Tag Archives: 2002

225. ADAPTATION. (2002)

CHARLIE KAUFMAN: I’ve written myself into my screenplay.

DONALD KAUFMAN: That’s kind of weird, huh?

Adaptation.

Must See

DIRECTED BY:

FEATURING: , , Chris Cooper, Brian Cox

PLOT: Screenwriter , fresh off the hit Being John Malkovich, is contractually and mentally trapped as he is forced to plow his way through an impossible project: “writing a movie about flowers.” Things go from bleak to bizarre as he finds himself competing with his endearingly oblivious twin brother, Donald, who also aspires to be a screenwriter. Charlie slips further and further past the deadline, until things come to a head in the film’s swampy denouement where he comes face-to-face with both the writer of and titular character from “The Orchid Thief,” the book he is adapting for the screen.

Still from Adaptation. (2002)

BACKGROUND:

  • The screenplay for Adaptation. was on Charlie Kaufman’s to-do list since the late ’90s. Tasked with adapting Susan Orlean’s novel-length essay “The Orchid Thief” and suffering the same problems as his doppelganger, he kept his progress secret from everyone other than Spike Jonze until 2000, when the movie was green-lit for production.
  • Screenwriting guru Robert McKee and his seminars are real. He personally suggested Brian Cox play him in the movie.
  • Adaptation. handily recouped the producers’ investment, with a return of $32.8 million worldwide on a $19 million outlay.
  • Nominated for four Oscars: best actor for Cage, supporting actor for Cooper, supporting actress for Streep, and adapted screenplay for Charlie and Donald Kaufman. Cooper was the only winner.
  • Though “Donald” Kaufman’s serial killer script The 3 was never shot, the idea may have inspired two subsequent movies, 2003’s Identity and 2006’s Thr3e.

INDELIBLE IMAGE: Returning from a misfired date, Charlie finds his twin brother already back home from a writer’s seminar, brimming over with newly adopted wisdom. As Charlie stands in front of his hallway mirror, Donald’s face is captured in the reflection as he expounds upon his own screenplay’s “image system” involving broken mirrors. Charlie’s expression goes from dour to disbelieving at this inanity, and the viewer sees the movie mock both itself and screenplay tricks. A further twist is added by the fact that the blurry reflection in the mirror is the face of the actual Charlie Kaufman talking to Nicolas Cage.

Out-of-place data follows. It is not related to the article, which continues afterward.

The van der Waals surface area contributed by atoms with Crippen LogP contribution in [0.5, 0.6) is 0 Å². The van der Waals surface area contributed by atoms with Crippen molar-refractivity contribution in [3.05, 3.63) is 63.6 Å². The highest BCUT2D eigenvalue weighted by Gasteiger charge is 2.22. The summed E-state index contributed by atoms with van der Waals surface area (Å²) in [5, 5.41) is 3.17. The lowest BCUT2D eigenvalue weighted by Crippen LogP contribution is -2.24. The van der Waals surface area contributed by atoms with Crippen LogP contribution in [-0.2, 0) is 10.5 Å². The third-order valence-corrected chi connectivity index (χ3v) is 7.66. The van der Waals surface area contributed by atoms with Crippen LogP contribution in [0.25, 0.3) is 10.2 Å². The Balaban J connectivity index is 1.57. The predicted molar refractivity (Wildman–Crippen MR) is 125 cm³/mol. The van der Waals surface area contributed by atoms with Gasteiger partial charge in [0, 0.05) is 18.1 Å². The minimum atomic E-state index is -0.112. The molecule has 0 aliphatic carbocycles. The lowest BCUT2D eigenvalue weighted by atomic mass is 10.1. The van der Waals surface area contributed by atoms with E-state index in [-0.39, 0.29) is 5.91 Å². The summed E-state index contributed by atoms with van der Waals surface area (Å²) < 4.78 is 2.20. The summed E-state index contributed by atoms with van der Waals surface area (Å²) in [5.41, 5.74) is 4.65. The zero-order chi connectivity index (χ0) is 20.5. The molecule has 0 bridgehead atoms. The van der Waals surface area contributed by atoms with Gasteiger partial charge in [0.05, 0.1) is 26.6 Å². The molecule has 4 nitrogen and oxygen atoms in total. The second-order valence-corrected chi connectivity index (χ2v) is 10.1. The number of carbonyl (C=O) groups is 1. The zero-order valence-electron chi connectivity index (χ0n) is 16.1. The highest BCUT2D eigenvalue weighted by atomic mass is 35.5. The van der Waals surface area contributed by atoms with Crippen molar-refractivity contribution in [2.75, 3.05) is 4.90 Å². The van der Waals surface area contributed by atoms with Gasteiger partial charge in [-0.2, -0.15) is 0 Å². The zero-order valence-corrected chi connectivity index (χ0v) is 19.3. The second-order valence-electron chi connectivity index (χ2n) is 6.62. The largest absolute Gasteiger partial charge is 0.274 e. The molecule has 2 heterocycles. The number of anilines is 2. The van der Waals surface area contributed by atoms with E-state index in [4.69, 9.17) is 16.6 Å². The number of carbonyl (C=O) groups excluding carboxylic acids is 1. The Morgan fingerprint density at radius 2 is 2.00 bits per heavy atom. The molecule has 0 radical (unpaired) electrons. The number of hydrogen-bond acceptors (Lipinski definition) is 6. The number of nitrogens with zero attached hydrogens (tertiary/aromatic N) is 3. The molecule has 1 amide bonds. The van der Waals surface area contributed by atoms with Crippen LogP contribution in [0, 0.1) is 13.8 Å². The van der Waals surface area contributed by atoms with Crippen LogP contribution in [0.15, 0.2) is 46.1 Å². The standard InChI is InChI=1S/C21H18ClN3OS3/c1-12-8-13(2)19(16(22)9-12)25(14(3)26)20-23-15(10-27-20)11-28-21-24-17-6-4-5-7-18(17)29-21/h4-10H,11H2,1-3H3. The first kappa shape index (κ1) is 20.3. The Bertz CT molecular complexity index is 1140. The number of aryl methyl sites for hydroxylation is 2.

THREE WEIRD THINGS: Film-within-a-film-within-a-screenplay-within-a-screenplay ; Ouroboros; orchid-snorting

WHAT MAKES IT WEIRD: For all its unconventionality, Adaptation is amazingly self-deprecating. Spoilers unravel in opening scenes and are tossed aside, coastal city elites are presented as real people with the petty little problems real people have, and Nicolas Cage gains a bit of weight and loses a bit of hair to provide the compelling double performance as the Kaufman brothers. Events seem scattershot, only to have their purposes later clarified as the tightly structured flow keeps the viewer jumping from moment to moment, always questioning which parts of this convoluted tale are actually true.

COMMENTS: Between its thorough description of the protagonist Continue reading 225. ADAPTATION. (2002)

CAPSULE: MIDNIGHT SKATER (2002)

Beware

DIRECTED BY: Lucas Campbell

FEATURING: Cory Maidens, Ezra Haidet

PLOT: A killer chops up his fellow students on a college campus while a zombie plague brews.

Still from Midnight Skater (2002)